The PPL Center opened for use in September of 2014, and is hosting its third NCAA Hockey Tournament regional this season. It’s quickly become a staple venue in recent years and promises to be a regular spot for the immediate future. Four teams travel from four different states to take a shot at a spot in the Frozen Four in Boston. Let’s take a look at the matchups.
American International College Yellow Jackets (22-12-3) vs Michigan Wolverines (29-9-1) 3PM ET
If ever the David vs Goliath sports cliche were real, it’s this matchup. Michigan is both the most successful college hockey program in the sport’s history and most talented unit in the 2021-22 season. Meanwhile American International College is in their third straight NCAA Tournament with almost no hype, professional attention, and a fraction of Michigan’s budget.
Michigan’s lineup is an embarrassment of riches, with 13 NHL draft picks, including seven first round picks from the last two drafts and four out of the first five draft picks from the 2021 draft.
— Michigan Hockey (@umichhockey) March 24, 2022
Owen Power(30GP, 3G/24A/27PTS), the top overall pick of the 2021 draft by the Buffalo Sabres headlines the talent with remarkable mobility, grace on his blades, and skill for a 6-5, 215lb 19 year old defenseman. He’s joined on the blue line by Luke Hughes (38GP, 17G/20A/37PTS), who was picked 4th in the 21 draft by the New Jersey Devils, who is the leading blue-line scorer for all of college hockey. Vancouver draft pick Jacob Truscott (35 GP, 2G/15A/17PTS), Devils pick Ethan Edwards (31GP, 2G/8A/10PTS) and Captain Nick Blankenburg (35GP, 14G/14A/28PTS) provide additional scoring depth out of the defense corps.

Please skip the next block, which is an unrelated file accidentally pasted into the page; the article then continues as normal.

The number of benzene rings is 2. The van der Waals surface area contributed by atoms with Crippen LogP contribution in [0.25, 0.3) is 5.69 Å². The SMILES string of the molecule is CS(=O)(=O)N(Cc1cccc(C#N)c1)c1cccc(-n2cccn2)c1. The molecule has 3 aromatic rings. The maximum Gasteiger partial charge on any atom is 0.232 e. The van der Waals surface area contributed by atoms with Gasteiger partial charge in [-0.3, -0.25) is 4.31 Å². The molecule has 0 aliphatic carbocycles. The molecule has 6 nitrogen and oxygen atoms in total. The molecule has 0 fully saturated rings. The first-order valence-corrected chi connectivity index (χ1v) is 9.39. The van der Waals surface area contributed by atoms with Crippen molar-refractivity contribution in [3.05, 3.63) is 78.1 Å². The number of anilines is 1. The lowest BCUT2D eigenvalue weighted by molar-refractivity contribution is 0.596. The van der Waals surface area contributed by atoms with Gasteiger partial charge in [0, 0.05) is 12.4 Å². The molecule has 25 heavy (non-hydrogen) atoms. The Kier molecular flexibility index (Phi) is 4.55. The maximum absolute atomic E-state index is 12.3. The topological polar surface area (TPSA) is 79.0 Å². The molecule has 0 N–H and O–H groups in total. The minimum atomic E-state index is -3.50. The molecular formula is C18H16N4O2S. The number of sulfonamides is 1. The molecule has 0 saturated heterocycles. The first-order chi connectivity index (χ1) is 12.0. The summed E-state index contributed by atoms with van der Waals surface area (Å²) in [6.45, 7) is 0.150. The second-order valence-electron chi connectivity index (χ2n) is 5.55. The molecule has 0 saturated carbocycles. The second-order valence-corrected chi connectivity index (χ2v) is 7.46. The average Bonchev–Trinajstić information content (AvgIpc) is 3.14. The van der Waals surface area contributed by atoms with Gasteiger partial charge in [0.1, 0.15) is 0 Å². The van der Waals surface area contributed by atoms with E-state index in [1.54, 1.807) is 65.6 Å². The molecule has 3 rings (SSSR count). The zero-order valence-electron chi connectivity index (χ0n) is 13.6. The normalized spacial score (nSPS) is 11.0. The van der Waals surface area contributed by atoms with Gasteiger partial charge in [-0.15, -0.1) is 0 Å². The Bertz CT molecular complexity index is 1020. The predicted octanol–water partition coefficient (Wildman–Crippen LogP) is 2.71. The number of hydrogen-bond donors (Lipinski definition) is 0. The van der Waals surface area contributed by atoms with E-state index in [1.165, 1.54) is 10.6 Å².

The forward group is just as star-studded. Sophomores Kent Johnson (Columbus, 2021, 5th overall, 29 GP, 8G/27A/35PTS), Matty Beniers (Seattle, 2021, 2nd overall, 34GP, 19G/22A/41PTS) and Brendan Brisson (Vegas, 2020, 29th overall, 35GP, 19G/18A/37PTS) create the nation’s highest scoring line and consistently threatens to score whenever they take the ice. Fifth year player Michael Pastujov (39GP, 10G/14A/24) is the only Wolverine with NCAA Tournament experience. He played in Michigan’s NCAA Tournament run in 2018, scoring a goal and an assist in the Frozen Four run.
The offense is third in the country for goals per game (3.9), sixth in power play percentage (25.5%), and tied for fourth in shooting percentage (11.7%). This team can also play some defense. Mel Pearson’s squad is tied for 7th in goals against and Erik Portillo is tied for 8th in the nation for save percentage (.928) while making the fourth most total saves of any goalie in the country and the most of any goalie in the NCAA Tournament.